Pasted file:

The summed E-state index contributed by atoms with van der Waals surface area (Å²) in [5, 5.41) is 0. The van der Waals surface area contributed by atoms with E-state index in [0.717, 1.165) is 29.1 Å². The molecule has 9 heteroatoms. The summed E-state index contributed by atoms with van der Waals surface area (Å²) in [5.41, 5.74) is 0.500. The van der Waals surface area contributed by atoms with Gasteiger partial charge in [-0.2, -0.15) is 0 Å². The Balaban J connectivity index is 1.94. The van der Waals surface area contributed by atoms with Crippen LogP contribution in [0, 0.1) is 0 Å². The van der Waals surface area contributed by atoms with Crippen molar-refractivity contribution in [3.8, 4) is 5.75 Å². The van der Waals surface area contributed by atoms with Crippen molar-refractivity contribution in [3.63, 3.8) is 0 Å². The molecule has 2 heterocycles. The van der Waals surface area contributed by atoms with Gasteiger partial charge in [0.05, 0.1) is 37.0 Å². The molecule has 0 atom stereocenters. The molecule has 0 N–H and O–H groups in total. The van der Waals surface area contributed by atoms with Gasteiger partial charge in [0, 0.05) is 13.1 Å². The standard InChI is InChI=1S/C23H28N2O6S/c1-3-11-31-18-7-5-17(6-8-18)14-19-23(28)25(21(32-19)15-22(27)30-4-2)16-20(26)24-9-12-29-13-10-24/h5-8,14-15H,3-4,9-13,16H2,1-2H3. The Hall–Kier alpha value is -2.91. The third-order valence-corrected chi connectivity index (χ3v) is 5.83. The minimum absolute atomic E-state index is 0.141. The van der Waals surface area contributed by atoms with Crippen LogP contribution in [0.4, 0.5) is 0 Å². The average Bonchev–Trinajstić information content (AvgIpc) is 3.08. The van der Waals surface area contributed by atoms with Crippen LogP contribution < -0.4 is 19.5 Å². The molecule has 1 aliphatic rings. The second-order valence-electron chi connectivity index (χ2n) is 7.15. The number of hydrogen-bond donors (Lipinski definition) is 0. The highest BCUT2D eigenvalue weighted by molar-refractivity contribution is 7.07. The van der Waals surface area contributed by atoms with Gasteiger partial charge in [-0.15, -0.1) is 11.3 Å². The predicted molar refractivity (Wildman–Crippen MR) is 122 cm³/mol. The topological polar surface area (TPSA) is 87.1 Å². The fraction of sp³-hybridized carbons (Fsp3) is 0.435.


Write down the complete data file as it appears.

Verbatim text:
The summed E-state index contributed by atoms with van der Waals surface area (Å²) in [5, 5.41) is 0. The van der Waals surface area contributed by atoms with E-state index in [0.717, 1.165) is 29.1 Å². The molecule has 9 heteroatoms. The summed E-state index contributed by atoms with van der Waals surface area (Å²) in [5.41, 5.74) is 0.500. The van der Waals surface area contributed by atoms with Gasteiger partial charge in [-0.2, -0.15) is 0 Å². The Balaban J connectivity index is 1.94. The van der Waals surface area contributed by atoms with Crippen LogP contribution in [0, 0.1) is 0 Å². The van der Waals surface area contributed by atoms with Crippen molar-refractivity contribution in [3.8, 4) is 5.75 Å². The van der Waals surface area contributed by atoms with Crippen molar-refractivity contribution in [3.63, 3.8) is 0 Å². The molecule has 2 heterocycles. The van der Waals surface area contributed by atoms with Gasteiger partial charge in [0.05, 0.1) is 37.0 Å². The molecule has 0 atom stereocenters. The molecule has 0 N–H and O–H groups in total. The van der Waals surface area contributed by atoms with Gasteiger partial charge in [0, 0.05) is 13.1 Å². The standard InChI is InChI=1S/C23H28N2O6S/c1-3-11-31-18-7-5-17(6-8-18)14-19-23(28)25(21(32-19)15-22(27)30-4-2)16-20(26)24-9-12-29-13-10-24/h5-8,14-15H,3-4,9-13,16H2,1-2H3. The Hall–Kier alpha value is -2.91. The third-order valence-corrected chi connectivity index (χ3v) is 5.83. The minimum absolute atomic E-state index is 0.141. The van der Waals surface area contributed by atoms with Crippen LogP contribution in [0.4, 0.5) is 0 Å². The average Bonchev–Trinajstić information content (AvgIpc) is 3.08. The van der Waals surface area contributed by atoms with Crippen LogP contribution < -0.4 is 19.5 Å². The molecule has 1 aliphatic rings. The second-order valence-electron chi connectivity index (χ2n) is 7.15. The number of hydrogen-bond donors (Lipinski definition) is 0. The highest BCUT2D eigenvalue weighted by molar-refractivity contribution is 7.07. The van der Waals surface area contributed by atoms with Gasteiger partial charge in [-0.15, -0.1) is 11.3 Å². The predicted molar refractivity (Wildman–Crippen MR) is 122 cm³/mol. The topological polar surface area (TPSA) is 87.1 Å². The fraction of sp³-hybridized carbons (Fsp3) is 0.435.